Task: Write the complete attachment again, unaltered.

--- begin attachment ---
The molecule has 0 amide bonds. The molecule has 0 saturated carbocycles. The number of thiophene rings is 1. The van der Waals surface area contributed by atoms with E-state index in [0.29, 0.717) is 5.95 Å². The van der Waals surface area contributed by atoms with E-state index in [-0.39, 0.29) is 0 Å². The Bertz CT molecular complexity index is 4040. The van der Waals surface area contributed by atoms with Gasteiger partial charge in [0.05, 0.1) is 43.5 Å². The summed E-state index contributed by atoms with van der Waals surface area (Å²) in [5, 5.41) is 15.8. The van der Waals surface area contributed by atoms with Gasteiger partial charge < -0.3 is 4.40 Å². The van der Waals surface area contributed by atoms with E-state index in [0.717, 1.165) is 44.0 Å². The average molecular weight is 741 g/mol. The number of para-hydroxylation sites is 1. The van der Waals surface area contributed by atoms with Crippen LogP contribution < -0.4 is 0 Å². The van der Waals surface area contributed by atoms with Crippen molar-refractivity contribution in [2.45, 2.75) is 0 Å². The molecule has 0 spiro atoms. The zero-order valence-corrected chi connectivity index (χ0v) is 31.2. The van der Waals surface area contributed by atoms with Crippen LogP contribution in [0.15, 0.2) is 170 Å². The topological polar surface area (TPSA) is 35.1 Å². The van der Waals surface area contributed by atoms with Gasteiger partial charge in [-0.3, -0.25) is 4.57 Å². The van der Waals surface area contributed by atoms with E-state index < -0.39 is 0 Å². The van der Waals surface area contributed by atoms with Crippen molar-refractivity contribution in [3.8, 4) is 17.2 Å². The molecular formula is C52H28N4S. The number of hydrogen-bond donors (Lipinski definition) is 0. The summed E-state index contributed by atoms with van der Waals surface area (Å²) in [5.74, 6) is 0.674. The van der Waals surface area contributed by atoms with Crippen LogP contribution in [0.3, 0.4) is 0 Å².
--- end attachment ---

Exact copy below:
The molecule has 0 amide bonds. The molecule has 0 saturated carbocycles. The number of thiophene rings is 1. The van der Waals surface area contributed by atoms with E-state index in [0.29, 0.717) is 5.95 Å². The van der Waals surface area contributed by atoms with E-state index in [-0.39, 0.29) is 0 Å². The Bertz CT molecular complexity index is 4040. The van der Waals surface area contributed by atoms with Gasteiger partial charge in [0.05, 0.1) is 43.5 Å². The summed E-state index contributed by atoms with van der Waals surface area (Å²) in [5, 5.41) is 15.8. The van der Waals surface area contributed by atoms with Gasteiger partial charge < -0.3 is 4.40 Å². The van der Waals surface area contributed by atoms with E-state index in [0.717, 1.165) is 44.0 Å². The average molecular weight is 741 g/mol. The number of para-hydroxylation sites is 1. The van der Waals surface area contributed by atoms with Crippen LogP contribution < -0.4 is 0 Å². The van der Waals surface area contributed by atoms with Crippen molar-refractivity contribution in [2.45, 2.75) is 0 Å². The molecule has 0 spiro atoms. The zero-order valence-corrected chi connectivity index (χ0v) is 31.2. The van der Waals surface area contributed by atoms with Crippen LogP contribution in [0.15, 0.2) is 170 Å². The topological polar surface area (TPSA) is 35.1 Å². The van der Waals surface area contributed by atoms with Gasteiger partial charge in [-0.3, -0.25) is 4.57 Å². The van der Waals surface area contributed by atoms with E-state index < -0.39 is 0 Å². The van der Waals surface area contributed by atoms with Crippen molar-refractivity contribution in [3.8, 4) is 17.2 Å². The molecular formula is C52H28N4S. The number of hydrogen-bond donors (Lipinski definition) is 0. The summed E-state index contributed by atoms with van der Waals surface area (Å²) in [5.74, 6) is 0.674. The van der Waals surface area contributed by atoms with Crippen LogP contribution in [0.3, 0.4) is 0 Å².